Study measured the carbon footprint of Finnish public libraries

A study conducted on behalf of the Environmental sustainability in Finnish public libraries in the 2020s project measured the Finnish public libraries’ carbon footprint. The pioneering research was done in cooperation with libraries and sustainability experts from Positive Impact Finland. The study took place in the autumn of 2020, gathering carbon footprint data from 13 public libraries across the country from small municipal libraries to big city libraries. 

The study looked into different aspects of libraries’ carbon footprint: the size, what does it consist of, and what are the differences in carbon footprint between different sized libraries. The estimated carbon footprint of Finnish public libraries is 32 000 tonnes of carbon dioxide equivalents. In comparison, this equals to the yearly emissions of approximately 3 130 average Finns.  

The greatest part of the emissions comes from heating, use of electricity, and general purchases (purchases other than book acquisitions). Heating and the use of electricity forms roughly 2/3 of libraries’ carbon footprint. The study concludes that libraries face a challenge in cutting emissions: whilst the heating and electricity creates the lion’s share of the carbon footprint, libraries usually do not have the power to decide alone to switch to emission-free energy as these contracts are made at the municipal level.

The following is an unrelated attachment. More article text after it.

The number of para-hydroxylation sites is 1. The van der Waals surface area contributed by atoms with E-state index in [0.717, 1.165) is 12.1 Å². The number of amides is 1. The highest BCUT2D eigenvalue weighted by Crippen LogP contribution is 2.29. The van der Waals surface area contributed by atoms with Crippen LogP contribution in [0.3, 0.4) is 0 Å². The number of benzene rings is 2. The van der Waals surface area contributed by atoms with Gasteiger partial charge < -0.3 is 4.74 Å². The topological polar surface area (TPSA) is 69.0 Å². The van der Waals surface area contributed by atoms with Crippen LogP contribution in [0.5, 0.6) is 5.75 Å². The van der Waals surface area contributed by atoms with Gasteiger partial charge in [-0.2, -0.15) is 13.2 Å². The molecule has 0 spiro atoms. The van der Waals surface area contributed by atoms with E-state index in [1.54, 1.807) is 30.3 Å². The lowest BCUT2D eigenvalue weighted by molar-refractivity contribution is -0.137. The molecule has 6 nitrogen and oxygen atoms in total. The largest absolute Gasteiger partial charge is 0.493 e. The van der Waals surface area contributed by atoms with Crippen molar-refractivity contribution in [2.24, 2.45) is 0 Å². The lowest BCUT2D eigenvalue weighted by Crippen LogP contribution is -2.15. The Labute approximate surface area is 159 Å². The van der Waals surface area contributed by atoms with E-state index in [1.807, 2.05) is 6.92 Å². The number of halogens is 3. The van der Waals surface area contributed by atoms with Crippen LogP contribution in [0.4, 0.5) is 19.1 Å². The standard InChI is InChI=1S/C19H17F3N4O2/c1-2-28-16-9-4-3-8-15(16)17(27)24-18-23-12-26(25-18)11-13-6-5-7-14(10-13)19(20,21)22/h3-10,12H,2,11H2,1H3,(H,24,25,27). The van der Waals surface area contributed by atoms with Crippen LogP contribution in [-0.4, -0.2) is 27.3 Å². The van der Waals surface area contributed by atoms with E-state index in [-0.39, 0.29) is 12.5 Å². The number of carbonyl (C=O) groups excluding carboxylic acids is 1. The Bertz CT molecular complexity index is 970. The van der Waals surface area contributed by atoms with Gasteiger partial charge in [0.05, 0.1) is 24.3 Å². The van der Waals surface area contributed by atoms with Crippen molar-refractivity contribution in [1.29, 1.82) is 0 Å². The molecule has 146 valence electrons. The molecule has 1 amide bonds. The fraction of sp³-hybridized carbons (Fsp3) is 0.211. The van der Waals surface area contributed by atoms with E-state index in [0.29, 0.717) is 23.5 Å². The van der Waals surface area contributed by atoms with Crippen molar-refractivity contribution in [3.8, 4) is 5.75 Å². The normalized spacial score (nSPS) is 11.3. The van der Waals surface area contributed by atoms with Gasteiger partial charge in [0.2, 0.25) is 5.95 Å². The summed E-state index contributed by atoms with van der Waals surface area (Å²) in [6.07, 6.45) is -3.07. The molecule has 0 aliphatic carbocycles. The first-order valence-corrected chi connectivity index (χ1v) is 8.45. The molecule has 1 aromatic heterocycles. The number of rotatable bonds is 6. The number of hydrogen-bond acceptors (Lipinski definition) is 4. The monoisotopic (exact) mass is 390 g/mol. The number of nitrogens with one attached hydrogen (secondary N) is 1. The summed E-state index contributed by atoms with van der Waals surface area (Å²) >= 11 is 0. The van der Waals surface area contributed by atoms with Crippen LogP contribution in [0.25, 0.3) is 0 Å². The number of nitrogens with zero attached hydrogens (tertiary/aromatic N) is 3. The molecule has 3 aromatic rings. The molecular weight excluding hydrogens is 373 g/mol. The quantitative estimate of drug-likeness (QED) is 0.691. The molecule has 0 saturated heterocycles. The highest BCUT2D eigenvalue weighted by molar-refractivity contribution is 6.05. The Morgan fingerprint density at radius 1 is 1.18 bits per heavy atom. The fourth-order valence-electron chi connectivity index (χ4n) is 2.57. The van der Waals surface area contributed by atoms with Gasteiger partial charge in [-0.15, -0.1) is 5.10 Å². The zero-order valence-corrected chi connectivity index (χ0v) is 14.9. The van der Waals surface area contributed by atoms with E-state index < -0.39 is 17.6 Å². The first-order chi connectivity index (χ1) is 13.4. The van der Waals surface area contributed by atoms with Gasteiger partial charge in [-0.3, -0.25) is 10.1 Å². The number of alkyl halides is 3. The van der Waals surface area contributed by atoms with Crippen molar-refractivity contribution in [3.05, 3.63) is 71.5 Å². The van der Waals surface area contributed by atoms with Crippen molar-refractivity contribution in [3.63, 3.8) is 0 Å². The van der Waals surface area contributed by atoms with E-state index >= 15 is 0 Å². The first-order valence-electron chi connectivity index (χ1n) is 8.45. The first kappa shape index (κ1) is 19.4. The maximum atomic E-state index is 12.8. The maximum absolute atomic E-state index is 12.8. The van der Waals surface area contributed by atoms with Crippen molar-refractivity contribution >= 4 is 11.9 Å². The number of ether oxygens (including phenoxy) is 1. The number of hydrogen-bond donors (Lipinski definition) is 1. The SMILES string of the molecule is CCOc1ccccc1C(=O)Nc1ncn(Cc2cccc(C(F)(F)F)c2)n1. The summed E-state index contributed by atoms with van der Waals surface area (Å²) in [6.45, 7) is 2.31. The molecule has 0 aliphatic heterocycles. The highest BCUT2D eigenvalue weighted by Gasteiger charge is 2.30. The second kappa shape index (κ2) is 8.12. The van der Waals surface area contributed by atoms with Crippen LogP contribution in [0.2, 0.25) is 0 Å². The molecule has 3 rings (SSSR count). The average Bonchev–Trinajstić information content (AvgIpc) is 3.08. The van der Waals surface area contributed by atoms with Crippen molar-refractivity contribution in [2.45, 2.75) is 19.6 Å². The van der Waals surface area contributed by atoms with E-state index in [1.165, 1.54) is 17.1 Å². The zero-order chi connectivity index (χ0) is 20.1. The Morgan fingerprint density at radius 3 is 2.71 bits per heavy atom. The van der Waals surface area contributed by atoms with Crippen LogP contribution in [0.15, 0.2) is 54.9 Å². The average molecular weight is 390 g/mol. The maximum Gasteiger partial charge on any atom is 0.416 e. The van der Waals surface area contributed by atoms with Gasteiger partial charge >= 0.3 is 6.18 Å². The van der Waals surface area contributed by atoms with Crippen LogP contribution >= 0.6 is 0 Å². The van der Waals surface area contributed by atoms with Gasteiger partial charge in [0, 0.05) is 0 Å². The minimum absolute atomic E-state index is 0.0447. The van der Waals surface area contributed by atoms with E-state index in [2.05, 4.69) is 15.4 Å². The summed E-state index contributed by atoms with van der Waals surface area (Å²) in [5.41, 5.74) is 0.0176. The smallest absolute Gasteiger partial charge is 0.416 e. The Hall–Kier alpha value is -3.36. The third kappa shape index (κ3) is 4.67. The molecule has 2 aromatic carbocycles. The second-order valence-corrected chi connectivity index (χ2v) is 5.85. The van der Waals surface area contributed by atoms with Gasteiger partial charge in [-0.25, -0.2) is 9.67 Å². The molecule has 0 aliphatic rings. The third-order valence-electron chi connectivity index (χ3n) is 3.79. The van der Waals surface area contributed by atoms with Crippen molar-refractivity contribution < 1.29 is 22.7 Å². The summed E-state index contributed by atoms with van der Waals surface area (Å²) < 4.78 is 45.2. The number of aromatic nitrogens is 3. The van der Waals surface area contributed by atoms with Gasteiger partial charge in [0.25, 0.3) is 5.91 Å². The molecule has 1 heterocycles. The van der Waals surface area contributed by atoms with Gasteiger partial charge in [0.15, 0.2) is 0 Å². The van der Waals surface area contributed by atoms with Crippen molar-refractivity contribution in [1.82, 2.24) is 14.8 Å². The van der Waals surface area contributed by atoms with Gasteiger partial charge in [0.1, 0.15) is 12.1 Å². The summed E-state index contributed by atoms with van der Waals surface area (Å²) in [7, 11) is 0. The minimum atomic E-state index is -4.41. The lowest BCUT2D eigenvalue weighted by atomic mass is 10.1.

The study also introduces libraries’ carbon handprint, which measures the positive impact on carbon emissions by enabling others to reduce their negative climate impact. For example, a book borrowed from a library has roughly a third of the negative impact on climate compared to a book that is bought by an individual and read only once. The numbers are only approximates, as there are multiple factors forming the negative and positive climate impacts. The study also urges to consider whether the emission numbers are the only indicators that should get the attention. For example, spreading climate awareness through books and other medium in libraries might have a greater positive impact that escapes measuring.

The Environmental sustainability in Finnish public libraries in the 2020s is a national research and training project funded by the Finnish Ministry of Education and Culture and administered by Helsinki City Library. The aim is to promote public libraries’ environmental awareness, carbon neutrality, and sharing economy.

You can read the original news on the results of the study in Finnish on the Green Library website and find the full report in Finnish here. More information on the Environmental sustainability in Finnish public libraries in the 2020s can be found on the project’s website in Finnish.